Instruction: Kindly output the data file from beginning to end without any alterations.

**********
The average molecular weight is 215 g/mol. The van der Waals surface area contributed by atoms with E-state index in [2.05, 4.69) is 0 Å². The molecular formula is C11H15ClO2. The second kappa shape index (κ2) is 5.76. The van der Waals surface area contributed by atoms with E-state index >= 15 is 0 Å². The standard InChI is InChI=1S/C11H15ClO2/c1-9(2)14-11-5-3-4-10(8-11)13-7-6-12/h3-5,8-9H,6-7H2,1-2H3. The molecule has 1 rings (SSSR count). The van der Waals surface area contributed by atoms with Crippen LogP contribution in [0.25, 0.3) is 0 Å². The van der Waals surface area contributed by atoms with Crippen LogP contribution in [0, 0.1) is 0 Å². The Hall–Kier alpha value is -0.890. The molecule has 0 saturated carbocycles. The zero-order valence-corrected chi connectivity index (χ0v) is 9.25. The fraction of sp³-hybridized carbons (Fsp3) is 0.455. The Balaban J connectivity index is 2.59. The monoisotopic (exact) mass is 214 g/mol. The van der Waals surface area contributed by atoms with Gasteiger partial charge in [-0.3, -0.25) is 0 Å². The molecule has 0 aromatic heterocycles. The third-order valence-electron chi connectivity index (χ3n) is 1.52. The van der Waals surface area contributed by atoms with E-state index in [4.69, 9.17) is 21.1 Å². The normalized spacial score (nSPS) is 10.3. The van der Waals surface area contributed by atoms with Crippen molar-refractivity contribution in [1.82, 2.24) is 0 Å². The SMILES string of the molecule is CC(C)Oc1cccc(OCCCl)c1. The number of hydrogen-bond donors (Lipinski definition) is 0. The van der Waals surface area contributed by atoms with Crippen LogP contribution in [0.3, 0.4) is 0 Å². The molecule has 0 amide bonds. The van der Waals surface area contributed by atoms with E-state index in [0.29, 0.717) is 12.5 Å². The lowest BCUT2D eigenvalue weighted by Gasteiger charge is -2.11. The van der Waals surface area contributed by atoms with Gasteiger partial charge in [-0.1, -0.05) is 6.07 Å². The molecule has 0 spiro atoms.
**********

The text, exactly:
The average molecular weight is 215 g/mol. The van der Waals surface area contributed by atoms with E-state index in [2.05, 4.69) is 0 Å². The molecular formula is C11H15ClO2. The second kappa shape index (κ2) is 5.76. The van der Waals surface area contributed by atoms with E-state index >= 15 is 0 Å². The standard InChI is InChI=1S/C11H15ClO2/c1-9(2)14-11-5-3-4-10(8-11)13-7-6-12/h3-5,8-9H,6-7H2,1-2H3. The molecule has 1 rings (SSSR count). The van der Waals surface area contributed by atoms with Crippen LogP contribution in [0.25, 0.3) is 0 Å². The van der Waals surface area contributed by atoms with Crippen LogP contribution in [0, 0.1) is 0 Å². The Hall–Kier alpha value is -0.890. The molecule has 0 saturated carbocycles. The zero-order valence-corrected chi connectivity index (χ0v) is 9.25. The fraction of sp³-hybridized carbons (Fsp3) is 0.455. The Balaban J connectivity index is 2.59. The monoisotopic (exact) mass is 214 g/mol. The van der Waals surface area contributed by atoms with Gasteiger partial charge in [-0.3, -0.25) is 0 Å². The molecule has 0 aromatic heterocycles. The third-order valence-electron chi connectivity index (χ3n) is 1.52. The van der Waals surface area contributed by atoms with E-state index in [4.69, 9.17) is 21.1 Å². The normalized spacial score (nSPS) is 10.3. The van der Waals surface area contributed by atoms with Crippen molar-refractivity contribution in [1.82, 2.24) is 0 Å². The SMILES string of the molecule is CC(C)Oc1cccc(OCCCl)c1. The number of hydrogen-bond donors (Lipinski definition) is 0. The van der Waals surface area contributed by atoms with Crippen LogP contribution in [0.3, 0.4) is 0 Å². The molecule has 0 amide bonds. The van der Waals surface area contributed by atoms with E-state index in [0.29, 0.717) is 12.5 Å². The lowest BCUT2D eigenvalue weighted by Gasteiger charge is -2.11. The van der Waals surface area contributed by atoms with Gasteiger partial charge in [-0.1, -0.05) is 6.07 Å². The molecule has 0 spiro atoms.